The Return of the Hogs
10th May 2017 at 11:00 pm #6304
My first 2017 hog sighting was on 7th April which, spookily, was the exact same date as last year! I’m pretty sure it was one of last years visitors as it has quite distinctive dark eye patches and a small blaze on its forehead which I recognise from last year. As I assumed it was not that long out of hibernation what surprised me was how big it was as it was already a bit of a bruiser – do they put on weight/size very quickly after they wake up? The one I saw first last year was a much smaller hoggie and a lot more slight in appearance. I haven’t seen any other hogs so far, last year I had at least 5 different individuals visiting, which is a bit of a concern but plenty of time yet for more to visit. The one currently visiting also seems to arrive at varying times compared to last years visitors which were far more regular in their timed arrivals. Following advice on food on Hedgehog Street I have tried tinned chicken cat food but it is just ignored however it snuffles up the special meat hog biscuits I bought but I still give it a few meal worms on the side as a treat along with plenty of water. It also rummages nosily around in my small log pile and leaves it in quite a mess so hopefully it is also finding natural food as well.11th May 2017 at 12:00 am #6315
Very punctual hedgehog you have there! Datewise, at least. I always think last year’s hoglets look bigger when they come back. Am never sure whether it is just because I am remembering them when they were younger. I expect some more will come when they find the scent of the first one. At least one of my last year’s regular visitors has not returned and I see from my last year’s notes that she didn’t appear until later in May and then came almost every evening. A lot of them are a bit distracted at the moment, boys chasing girls and girls looking for boys! Sometimes a hedgehog arrives here and dashes off again without having time to eat anything!
I think a few mealworms is ok, as long as it isn’t too many. I think the main problems arise when people feed loads of mealworms/sunflower hearts/, etc. to the exclusion of anything else. I usually give them a few, but tend to cut them out when the hoglets are around, as apparently they are most at risk of becoming addicted to them.
I wouldn’t worry too much about trying out different hog foods, if you have found something they like. I don’t think they really like change too much and as long as it is a good hedgehog food, it should be fine for them.11th May 2017 at 10:09 pm #6326
Thank you for your reply. Although I did have 2 hogs visiting during April/May last year looking at my own notes it wasn’t really until the start of June that i had a profusion of hogs turn up so here’s hoping!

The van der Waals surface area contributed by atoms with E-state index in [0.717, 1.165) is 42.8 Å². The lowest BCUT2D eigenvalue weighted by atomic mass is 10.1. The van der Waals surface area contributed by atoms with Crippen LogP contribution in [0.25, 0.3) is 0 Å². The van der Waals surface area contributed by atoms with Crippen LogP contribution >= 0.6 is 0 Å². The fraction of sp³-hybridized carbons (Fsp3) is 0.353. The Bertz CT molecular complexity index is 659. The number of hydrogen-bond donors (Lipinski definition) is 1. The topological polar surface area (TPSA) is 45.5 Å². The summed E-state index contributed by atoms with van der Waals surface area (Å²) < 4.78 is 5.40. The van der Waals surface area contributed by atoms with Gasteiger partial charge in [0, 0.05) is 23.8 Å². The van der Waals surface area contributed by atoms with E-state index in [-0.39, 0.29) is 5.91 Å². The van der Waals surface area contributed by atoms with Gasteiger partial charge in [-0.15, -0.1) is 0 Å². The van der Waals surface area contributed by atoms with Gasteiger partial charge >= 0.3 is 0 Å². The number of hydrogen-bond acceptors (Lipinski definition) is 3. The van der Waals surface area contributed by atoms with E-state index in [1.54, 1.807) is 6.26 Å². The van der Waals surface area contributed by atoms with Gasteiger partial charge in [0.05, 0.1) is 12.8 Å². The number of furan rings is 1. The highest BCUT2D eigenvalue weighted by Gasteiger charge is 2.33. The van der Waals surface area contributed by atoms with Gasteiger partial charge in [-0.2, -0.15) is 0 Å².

I think the one i have visiting is a male and, picking up on your point about dashing off, i was watching it and suddenly the snout went in the air, had a good sniff and it shot off like a bullet (it never ceases to amaze me how fast they can move when they want too). I didn’t see any threat turn up so I hoped it was a lady hog that got its attention but I didn’t see it after that until the next night and it wasn’t letting on about what happened!
As for food I have bought Wild Things hedgehog food (apparently made for happier hogs to give them a balanced diet) which is a poultry based nugget with dried fruit and nuts as well as vitamin additives which the hog munches on quite happily and seems to love them.
I see some people put out fresh banana for their hogs. i have never tried this but do you know if is this is a good food for hogs and is it worth giving it a go?
If I (hopefully) see hoglets later in the year I will stop the mealworm supplement. I do see the hog snuffling under my bird feeders (as well as a wood mouse which gets surprisingly close to the hog) which contain sunflower hearts, as the birds often drop them on the floor, but I doubt there are enough to get to worried about and it would be hard to try and pick them up before each dusk anyway.12th May 2017 at 9:19 am #6328
It never ceases to amaze me, the things people feed poor unsuspecting hedgehogs. They will eat all sorts of things if they are offered them. I wonder where, in their day to day wild lives, european hedgehogs would come across anything remotely resembling a banana. Bananas are quite sweet and sticky, so I presume have sugars in them, which is not good for hedgehogs tiny little teeth. They need their teeth. They can’t get false ones like humans!
I think part of the problem is that some people, nowadays, keep a different type of hedgehog, as pets and people often seem to feed their pets all sorts of unsuitable things – hence the problems with obesity in pets, which is now becoming more common. Some of the ‘advice’ on the internet, I suspect, springs from this.